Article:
Now the I Ching's an incredibly old system of symbols, 64 hexagrams that represent archetypal situations, changes and potential courses of action. If well translated, it's subtle and often beautifully poetic. But since flipping coins and carefully poring over a good translation takes time, and this is in the interest of bringing some humor to city politics, I'm going to rely on an I Ching app I recently downloaded on my phone.
This uses a hoary 1899 translation by James Legge, now in the public domain, so it's way too literal and carries plenty of the prejudices of its time. On top of that, it's riddled with more references to "firm correctness" than you can shake a stick at, and shoves agricultural and marital tips into its more general advice.
For fairness' sake, I took whichever reading the app spit out first; I didn't pick and choose these for increased drama. Blame the hexagrams and my phone.
So here we go. While random, this will probably make more sense than most punditry you hear this week.
The Asheville City Council elections in general
The elections are represented by Hexagram 16, Enthusiasm. "Feudal princes may be set up, and the hosts put in motion, with advantage." This changes into Hexagram 45, or Gathering Together. "The king will repair to his ancestral temple… the use of great victims will conduce to good fortune." To be fair, ancient warfare-style hostage taking ("great victims") is one strategy the city has yet to try in its struggle with the state legislature.
The source of all this change will apparently be "one with a chronic complaint, but who lives on without dying."
Esther Manheimer's mayoral campaign
Hexagram 35, Progress
“We see a prince who secures the tranquility of the people presented on that account with numerous horses, and three times a day received at interviews.”
John Miall's mayoral campaign
Hexagram 52 Keeping Still or the Mountain
“When one's resting is like that of the back, and he loses all consciousness of self, when he walks in his courtyard, and does not see any people in it, there will be no error.”
But, there's more: “the situation is perilous and the heart glows with suppressed excitement.” In the future, this turns into Hexagram 20, Contemplation, due to someone associated with the campaign “keeping his jawbones at rest, so that his words are orderly.”
Cecil Bothwell's Council campaign
Hexagram 44, Coming to Meet
This hexagram “shows a female who is bold and strong. It will not be good to marry such a female.” (yes, this translation can be quite misogynistic at times. Damn Victorians.)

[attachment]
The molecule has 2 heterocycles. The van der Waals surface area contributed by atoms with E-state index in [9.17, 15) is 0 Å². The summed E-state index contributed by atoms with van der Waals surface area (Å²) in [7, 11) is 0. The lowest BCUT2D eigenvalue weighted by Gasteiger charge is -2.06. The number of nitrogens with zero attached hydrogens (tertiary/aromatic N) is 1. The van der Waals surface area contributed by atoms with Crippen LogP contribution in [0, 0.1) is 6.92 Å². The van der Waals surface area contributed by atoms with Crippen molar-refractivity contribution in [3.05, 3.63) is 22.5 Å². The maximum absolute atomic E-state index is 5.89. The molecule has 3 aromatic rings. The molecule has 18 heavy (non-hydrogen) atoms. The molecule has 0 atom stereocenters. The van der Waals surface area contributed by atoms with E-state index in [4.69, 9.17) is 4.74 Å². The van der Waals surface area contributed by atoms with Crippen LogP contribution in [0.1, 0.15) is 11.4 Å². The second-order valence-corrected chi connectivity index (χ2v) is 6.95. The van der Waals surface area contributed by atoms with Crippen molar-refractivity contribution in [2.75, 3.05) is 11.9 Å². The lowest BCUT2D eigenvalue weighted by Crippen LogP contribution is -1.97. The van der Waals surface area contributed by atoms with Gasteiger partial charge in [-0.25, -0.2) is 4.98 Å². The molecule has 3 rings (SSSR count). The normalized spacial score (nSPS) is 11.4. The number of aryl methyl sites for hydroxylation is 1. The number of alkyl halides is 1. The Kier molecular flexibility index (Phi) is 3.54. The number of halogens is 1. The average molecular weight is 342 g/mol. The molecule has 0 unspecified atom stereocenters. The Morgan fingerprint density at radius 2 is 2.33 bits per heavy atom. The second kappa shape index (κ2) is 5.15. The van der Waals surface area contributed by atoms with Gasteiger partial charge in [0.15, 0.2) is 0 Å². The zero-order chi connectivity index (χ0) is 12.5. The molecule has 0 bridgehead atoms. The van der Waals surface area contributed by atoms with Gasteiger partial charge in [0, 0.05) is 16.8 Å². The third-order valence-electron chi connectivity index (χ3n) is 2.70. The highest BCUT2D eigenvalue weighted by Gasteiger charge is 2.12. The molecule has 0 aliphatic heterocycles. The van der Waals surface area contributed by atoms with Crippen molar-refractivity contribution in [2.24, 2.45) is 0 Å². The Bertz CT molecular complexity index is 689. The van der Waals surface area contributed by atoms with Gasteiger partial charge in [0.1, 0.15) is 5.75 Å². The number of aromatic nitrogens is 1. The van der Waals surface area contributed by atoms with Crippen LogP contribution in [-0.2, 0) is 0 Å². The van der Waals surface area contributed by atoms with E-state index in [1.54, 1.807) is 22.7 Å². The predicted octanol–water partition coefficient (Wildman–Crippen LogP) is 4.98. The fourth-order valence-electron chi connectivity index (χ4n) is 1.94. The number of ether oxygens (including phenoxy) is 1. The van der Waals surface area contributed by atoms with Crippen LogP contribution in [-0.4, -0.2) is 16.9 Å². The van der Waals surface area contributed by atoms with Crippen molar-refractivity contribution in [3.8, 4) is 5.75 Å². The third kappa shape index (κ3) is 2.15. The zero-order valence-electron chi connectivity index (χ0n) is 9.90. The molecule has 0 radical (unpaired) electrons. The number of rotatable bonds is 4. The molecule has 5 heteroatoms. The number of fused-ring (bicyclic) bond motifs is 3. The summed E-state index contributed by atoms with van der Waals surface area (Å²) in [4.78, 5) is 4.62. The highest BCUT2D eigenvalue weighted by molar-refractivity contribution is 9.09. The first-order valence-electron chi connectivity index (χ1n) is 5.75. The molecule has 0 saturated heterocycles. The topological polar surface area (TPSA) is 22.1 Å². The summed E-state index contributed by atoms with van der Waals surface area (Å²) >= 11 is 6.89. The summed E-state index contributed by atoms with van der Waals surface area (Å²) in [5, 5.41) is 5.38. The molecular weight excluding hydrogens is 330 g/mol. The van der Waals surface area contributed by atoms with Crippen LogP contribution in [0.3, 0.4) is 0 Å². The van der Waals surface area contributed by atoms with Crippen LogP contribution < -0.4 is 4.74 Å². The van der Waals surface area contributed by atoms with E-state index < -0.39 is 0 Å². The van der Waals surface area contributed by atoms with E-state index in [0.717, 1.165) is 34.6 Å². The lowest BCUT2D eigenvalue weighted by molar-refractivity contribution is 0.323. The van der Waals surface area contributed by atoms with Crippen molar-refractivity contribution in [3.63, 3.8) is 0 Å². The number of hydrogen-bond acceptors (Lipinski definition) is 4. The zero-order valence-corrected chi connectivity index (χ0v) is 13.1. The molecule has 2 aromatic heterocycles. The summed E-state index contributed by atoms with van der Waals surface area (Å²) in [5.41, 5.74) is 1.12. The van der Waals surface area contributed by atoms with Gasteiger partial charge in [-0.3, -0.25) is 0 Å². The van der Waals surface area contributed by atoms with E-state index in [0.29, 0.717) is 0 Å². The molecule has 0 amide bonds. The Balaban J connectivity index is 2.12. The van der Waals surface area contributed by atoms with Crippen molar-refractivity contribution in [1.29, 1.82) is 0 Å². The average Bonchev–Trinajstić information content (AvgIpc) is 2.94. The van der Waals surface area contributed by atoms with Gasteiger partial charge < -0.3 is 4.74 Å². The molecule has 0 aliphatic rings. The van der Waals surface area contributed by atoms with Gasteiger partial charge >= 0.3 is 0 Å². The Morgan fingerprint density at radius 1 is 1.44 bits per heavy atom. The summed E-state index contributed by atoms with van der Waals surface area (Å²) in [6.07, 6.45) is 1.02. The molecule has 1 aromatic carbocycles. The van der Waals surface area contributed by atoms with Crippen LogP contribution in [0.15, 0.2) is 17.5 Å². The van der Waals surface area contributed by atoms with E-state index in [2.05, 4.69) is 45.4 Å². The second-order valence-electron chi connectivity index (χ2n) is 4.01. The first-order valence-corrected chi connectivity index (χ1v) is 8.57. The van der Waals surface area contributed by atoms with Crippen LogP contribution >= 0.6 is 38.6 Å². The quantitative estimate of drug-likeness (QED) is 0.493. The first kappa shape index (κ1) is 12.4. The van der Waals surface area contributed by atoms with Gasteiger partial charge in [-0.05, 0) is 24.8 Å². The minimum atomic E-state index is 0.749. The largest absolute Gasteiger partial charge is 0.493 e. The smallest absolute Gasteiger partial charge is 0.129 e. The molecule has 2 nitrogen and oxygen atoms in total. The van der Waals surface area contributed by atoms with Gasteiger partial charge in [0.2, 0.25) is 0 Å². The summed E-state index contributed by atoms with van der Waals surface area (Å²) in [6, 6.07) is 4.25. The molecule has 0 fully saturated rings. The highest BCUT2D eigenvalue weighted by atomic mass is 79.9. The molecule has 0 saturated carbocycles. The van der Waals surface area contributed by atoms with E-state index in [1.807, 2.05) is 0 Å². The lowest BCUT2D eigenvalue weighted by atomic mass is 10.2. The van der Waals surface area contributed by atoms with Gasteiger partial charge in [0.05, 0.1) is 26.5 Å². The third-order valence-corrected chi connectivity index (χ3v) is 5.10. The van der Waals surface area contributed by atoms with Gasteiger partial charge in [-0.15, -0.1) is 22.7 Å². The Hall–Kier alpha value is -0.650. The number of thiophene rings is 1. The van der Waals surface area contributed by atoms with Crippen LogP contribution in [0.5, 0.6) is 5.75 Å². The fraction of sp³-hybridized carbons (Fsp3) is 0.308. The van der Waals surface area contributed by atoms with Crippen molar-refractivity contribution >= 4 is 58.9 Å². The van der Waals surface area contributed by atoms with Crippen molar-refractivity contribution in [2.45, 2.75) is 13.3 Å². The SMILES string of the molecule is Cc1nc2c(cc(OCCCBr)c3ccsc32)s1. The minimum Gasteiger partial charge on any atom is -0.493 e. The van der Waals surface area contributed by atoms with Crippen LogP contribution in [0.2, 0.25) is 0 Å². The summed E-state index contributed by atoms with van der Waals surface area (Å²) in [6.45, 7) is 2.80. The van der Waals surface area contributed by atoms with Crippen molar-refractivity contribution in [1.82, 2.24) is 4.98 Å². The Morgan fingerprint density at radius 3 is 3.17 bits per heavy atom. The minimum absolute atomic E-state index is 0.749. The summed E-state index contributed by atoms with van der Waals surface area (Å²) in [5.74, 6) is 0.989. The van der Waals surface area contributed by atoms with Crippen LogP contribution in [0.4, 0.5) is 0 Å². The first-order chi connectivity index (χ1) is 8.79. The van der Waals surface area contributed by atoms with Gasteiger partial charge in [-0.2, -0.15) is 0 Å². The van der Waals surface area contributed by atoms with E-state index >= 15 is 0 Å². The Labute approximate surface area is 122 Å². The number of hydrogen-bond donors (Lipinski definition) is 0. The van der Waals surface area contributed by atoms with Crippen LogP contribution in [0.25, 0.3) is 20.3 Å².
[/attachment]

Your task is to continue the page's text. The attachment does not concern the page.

The campaign's future is Hexagram 31, Wooing, “there will be free course and success. Its advantageousness will depend on being firm and correct, as in marrying a young lady. There will be good fortune.”
Presently, the campaign will “receive others on his horns,” with “occasion for regret” but out of it all Council member Bothwell emerges with "a wallet of fish." The future “shows one moving his jaws and tongue," and “moving the calves of his leg. There will be evil. If he abide quietly, there will be good fortune.”
Gordon Smith's Council campaign
Hexagram 20, Contemplation
The candidate “should be like the worshipper who has washed his hands, but not yet presented his offerings; with sincerity and an appearance of dignity.” This develops into Hexgram 23, Development (or Gradual Progress), spurred by “one looking at the course of his own life, to advance or recede accordingly” and somewhere in all this “the marriage of a young lady, and good fortune.”
The future is more ominous, however, as the campaign “gradually advances to the dry plains” where “there will be evil.” Despite all this tribulation, the end results “might be advantageous in resisting plunderers.”
Gwen Wisler's Council campaign
Hexagram 57, the Gentle or the Penetrating Wind
This hexagram “intimates that there will be some little attainment and progress. There will be advantage in movement onward in whatever direction. It will be advantageous to see a great man.”
In the future, this changes into Hexagram 20, Contemplation, which seems to be popular this election season. To get there, the campaign will break through “only by violent and repeated efforts. There will be occasion for regret” as well as lying “beneath a couch, and employing diviners and exorcists in a way bordering on confusion.” But “there will be good fortune” and in the future, “one peeping out from a door. It would be advantageous if it were the firm correctness of a female.”
In the interest of full disclosure (and because my editor's gleefully waiting to see what doom is in store for me), I turned the power of the I Ching app on myself and Xpress' election coverage.
David Forbes and the Mountain Xpress
Hexagram 50, the Cauldron.
This hexagram “gives the intimation of great progress and success.”
Well, that's a relief: I wouldn't know how to function if the phone app told me I had bad fortune in store. But things change into Hexgram 56, the Wanderer, where “there may be some little attainment or progress. If the stranger or traveler be firm and correct as he ought to be, there will be good fortune.”
Hm, I hope that bodes well. Apparently things will turn out for the better if I can say “My enemy dislikes me, but he cannot approach me.“ So I should probably block more of our local loud-mouths on Twitter.